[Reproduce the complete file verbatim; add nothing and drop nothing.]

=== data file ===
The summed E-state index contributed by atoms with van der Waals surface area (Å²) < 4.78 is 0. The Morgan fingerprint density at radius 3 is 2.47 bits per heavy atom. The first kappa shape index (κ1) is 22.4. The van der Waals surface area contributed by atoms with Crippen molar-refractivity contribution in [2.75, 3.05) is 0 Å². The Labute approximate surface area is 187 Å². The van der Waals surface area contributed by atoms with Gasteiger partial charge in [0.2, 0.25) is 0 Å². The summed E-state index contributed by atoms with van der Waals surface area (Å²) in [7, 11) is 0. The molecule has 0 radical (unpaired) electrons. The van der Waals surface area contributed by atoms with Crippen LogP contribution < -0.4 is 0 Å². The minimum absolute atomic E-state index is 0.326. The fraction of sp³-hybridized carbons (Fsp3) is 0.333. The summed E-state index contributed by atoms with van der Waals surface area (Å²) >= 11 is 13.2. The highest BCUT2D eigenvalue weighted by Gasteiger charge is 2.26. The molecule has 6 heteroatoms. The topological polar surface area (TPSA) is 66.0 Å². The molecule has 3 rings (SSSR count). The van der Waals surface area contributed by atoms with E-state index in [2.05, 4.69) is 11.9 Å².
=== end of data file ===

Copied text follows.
The summed E-state index contributed by atoms with van der Waals surface area (Å²) < 4.78 is 0. The Morgan fingerprint density at radius 3 is 2.47 bits per heavy atom. The first kappa shape index (κ1) is 22.4. The van der Waals surface area contributed by atoms with Crippen molar-refractivity contribution in [2.75, 3.05) is 0 Å². The Labute approximate surface area is 187 Å². The van der Waals surface area contributed by atoms with Gasteiger partial charge in [0.2, 0.25) is 0 Å². The summed E-state index contributed by atoms with van der Waals surface area (Å²) in [7, 11) is 0. The molecule has 0 radical (unpaired) electrons. The van der Waals surface area contributed by atoms with Crippen LogP contribution < -0.4 is 0 Å². The minimum absolute atomic E-state index is 0.326. The fraction of sp³-hybridized carbons (Fsp3) is 0.333. The summed E-state index contributed by atoms with van der Waals surface area (Å²) >= 11 is 13.2. The highest BCUT2D eigenvalue weighted by Gasteiger charge is 2.26. The molecule has 6 heteroatoms. The topological polar surface area (TPSA) is 66.0 Å². The molecule has 3 rings (SSSR count). The van der Waals surface area contributed by atoms with E-state index in [2.05, 4.69) is 11.9 Å².